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Climate change and pollution could eliminate nearly all coral reefs by end of century

climate change

Coral reefs around the world are dying and scientists are looking at a variety of ways to save these endangered structures, including growing them in labs and trying to make them pollution-resistant. However, newly presented research says climate change and pollution could eliminate nearly all coral reef habitats on the planet by the end of the century.

The research said that warming, acidic oceans and rising temperatures could wipe out "nearly all existing coral reef habitats by 2100," adding that efforts to restore the reefs "will likely meet serious challenges."

“By 2100, it’s looking quite grim,” said University of Hawaii Manoa biogeographer Renee Setter in a statement. Setter presented her findings at the annual San Diego-based Ocean Sciences Meeting.

In August, the government agency that manages Australia's Great Barrier Reef downgraded its outlook for the corals' condition from "poor" to "very poor" due to warming oceans. Florida scientists have enacted a 10-year, $100 million program in an effort to stop coral reef deaths in the Florida Keys.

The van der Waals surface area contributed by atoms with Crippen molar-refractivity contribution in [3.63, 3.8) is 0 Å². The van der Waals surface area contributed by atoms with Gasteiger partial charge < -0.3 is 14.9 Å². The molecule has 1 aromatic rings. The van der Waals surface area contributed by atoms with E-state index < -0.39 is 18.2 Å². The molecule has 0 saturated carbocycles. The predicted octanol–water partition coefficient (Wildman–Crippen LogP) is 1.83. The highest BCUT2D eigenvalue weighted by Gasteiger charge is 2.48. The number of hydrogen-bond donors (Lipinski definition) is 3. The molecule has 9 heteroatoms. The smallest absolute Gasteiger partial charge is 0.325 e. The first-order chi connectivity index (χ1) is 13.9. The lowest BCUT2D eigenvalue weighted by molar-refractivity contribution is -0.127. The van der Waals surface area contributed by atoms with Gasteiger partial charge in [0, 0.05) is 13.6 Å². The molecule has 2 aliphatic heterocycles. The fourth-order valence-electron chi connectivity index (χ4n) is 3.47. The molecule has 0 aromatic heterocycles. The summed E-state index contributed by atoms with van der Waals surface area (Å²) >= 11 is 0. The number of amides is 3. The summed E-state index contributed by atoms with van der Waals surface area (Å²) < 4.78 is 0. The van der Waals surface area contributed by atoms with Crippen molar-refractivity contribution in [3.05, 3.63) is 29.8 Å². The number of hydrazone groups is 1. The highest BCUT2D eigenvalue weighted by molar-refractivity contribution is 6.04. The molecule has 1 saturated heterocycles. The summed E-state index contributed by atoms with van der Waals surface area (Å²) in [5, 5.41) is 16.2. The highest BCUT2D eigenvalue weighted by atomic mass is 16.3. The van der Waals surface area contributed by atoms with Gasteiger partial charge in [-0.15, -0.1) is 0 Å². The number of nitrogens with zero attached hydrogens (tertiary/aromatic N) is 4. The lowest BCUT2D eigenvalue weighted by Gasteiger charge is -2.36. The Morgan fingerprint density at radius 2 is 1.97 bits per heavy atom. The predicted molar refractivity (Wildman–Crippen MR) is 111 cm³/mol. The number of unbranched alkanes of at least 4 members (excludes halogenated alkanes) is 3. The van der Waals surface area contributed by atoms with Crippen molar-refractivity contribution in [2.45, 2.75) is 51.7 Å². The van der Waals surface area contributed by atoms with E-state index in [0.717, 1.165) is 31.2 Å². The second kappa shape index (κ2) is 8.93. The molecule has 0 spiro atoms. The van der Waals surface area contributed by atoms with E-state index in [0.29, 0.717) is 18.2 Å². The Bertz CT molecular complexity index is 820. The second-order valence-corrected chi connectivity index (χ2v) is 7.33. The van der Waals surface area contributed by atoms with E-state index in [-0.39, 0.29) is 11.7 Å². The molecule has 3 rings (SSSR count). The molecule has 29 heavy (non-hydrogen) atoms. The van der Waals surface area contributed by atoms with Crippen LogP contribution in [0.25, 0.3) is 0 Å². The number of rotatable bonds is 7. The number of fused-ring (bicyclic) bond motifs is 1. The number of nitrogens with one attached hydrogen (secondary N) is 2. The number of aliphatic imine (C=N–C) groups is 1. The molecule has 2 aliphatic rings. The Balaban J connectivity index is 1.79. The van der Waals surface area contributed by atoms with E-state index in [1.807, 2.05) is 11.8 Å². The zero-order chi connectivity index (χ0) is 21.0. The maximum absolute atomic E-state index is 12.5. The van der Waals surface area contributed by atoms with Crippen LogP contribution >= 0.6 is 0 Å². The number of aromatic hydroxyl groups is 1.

Setter, along with the other researchers, noted that while the efforts being made so far to clean up plastic pollution in the oceans--which could have a $2.5 trillion impact on the global economy--and cleaning the beaches are positive steps, much of the impact comes from emissions.

“Trying to clean up the beaches is great and trying to combat pollution is fantastic. We need to continue those efforts,” Setter added. “But at the end of the day, fighting climate change is really what we need to be advocating for in order to protect corals and avoid compounded stressors.”

To come up with the findings, Setter and the other researchers simulated ocean environment conditions, including sea surface temperature, wave energy and acidity of the water, among other inputs. They found that where coral reefs are located at the present, the conditions for "suitable habitats" would not exist by 2045, with the situation getting dire extended out to 2100.

“Honestly, most sites are out,” Setter said. There are a few viable sites looking out to 2100, including "small portions" of Baja California and the Red Sea. However, these locations are not considered "ideal," because of how close they are to rivers.

Skeptics have largely dismissed fears over man’s impact on global warming, saying climate change has been going on since the beginning of time. They also claim the dangers of a warming planet are being wildly exaggerated and question the impact that fossil fuels have had on climate change.

 

This article was originally published on foxnews.com

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